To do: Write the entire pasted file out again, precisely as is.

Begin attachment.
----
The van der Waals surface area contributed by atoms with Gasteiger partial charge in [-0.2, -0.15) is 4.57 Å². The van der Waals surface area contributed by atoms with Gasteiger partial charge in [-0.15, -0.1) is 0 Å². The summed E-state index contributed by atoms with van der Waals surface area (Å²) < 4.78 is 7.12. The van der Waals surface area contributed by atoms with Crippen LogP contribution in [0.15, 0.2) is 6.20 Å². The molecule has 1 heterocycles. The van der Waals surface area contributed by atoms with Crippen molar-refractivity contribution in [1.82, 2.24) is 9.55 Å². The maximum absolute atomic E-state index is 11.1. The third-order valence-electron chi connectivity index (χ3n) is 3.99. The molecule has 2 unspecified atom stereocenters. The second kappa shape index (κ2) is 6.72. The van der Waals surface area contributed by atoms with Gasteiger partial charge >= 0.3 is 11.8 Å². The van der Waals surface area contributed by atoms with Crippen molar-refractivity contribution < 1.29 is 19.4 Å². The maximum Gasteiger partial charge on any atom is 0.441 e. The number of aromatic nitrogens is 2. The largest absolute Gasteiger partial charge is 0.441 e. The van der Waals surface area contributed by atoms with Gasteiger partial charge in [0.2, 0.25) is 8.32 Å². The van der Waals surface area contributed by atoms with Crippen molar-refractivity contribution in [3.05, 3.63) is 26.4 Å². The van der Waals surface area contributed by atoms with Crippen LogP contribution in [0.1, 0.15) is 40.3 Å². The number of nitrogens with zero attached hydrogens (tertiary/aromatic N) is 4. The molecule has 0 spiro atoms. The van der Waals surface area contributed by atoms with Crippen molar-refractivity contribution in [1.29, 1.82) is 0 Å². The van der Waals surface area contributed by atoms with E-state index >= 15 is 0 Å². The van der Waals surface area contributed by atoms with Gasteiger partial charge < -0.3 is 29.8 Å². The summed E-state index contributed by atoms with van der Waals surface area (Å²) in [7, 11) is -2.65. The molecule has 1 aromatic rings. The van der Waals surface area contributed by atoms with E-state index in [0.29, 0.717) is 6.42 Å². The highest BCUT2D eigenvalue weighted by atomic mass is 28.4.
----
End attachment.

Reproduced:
The van der Waals surface area contributed by atoms with Gasteiger partial charge in [-0.2, -0.15) is 4.57 Å². The van der Waals surface area contributed by atoms with Gasteiger partial charge in [-0.15, -0.1) is 0 Å². The summed E-state index contributed by atoms with van der Waals surface area (Å²) < 4.78 is 7.12. The van der Waals surface area contributed by atoms with Crippen LogP contribution in [0.15, 0.2) is 6.20 Å². The molecule has 1 heterocycles. The van der Waals surface area contributed by atoms with Crippen molar-refractivity contribution in [1.82, 2.24) is 9.55 Å². The maximum absolute atomic E-state index is 11.1. The third-order valence-electron chi connectivity index (χ3n) is 3.99. The molecule has 2 unspecified atom stereocenters. The second kappa shape index (κ2) is 6.72. The van der Waals surface area contributed by atoms with Gasteiger partial charge >= 0.3 is 11.8 Å². The van der Waals surface area contributed by atoms with Crippen molar-refractivity contribution < 1.29 is 19.4 Å². The maximum Gasteiger partial charge on any atom is 0.441 e. The number of aromatic nitrogens is 2. The largest absolute Gasteiger partial charge is 0.441 e. The van der Waals surface area contributed by atoms with Gasteiger partial charge in [0.2, 0.25) is 8.32 Å². The van der Waals surface area contributed by atoms with Crippen molar-refractivity contribution in [3.05, 3.63) is 26.4 Å². The van der Waals surface area contributed by atoms with Crippen LogP contribution in [0.1, 0.15) is 40.3 Å². The number of nitrogens with zero attached hydrogens (tertiary/aromatic N) is 4. The molecule has 0 spiro atoms. The van der Waals surface area contributed by atoms with Crippen molar-refractivity contribution in [1.29, 1.82) is 0 Å². The van der Waals surface area contributed by atoms with E-state index >= 15 is 0 Å². The van der Waals surface area contributed by atoms with Gasteiger partial charge < -0.3 is 29.8 Å². The summed E-state index contributed by atoms with van der Waals surface area (Å²) in [7, 11) is -2.65. The molecule has 1 aromatic rings. The van der Waals surface area contributed by atoms with E-state index in [0.29, 0.717) is 6.42 Å². The highest BCUT2D eigenvalue weighted by atomic mass is 28.4.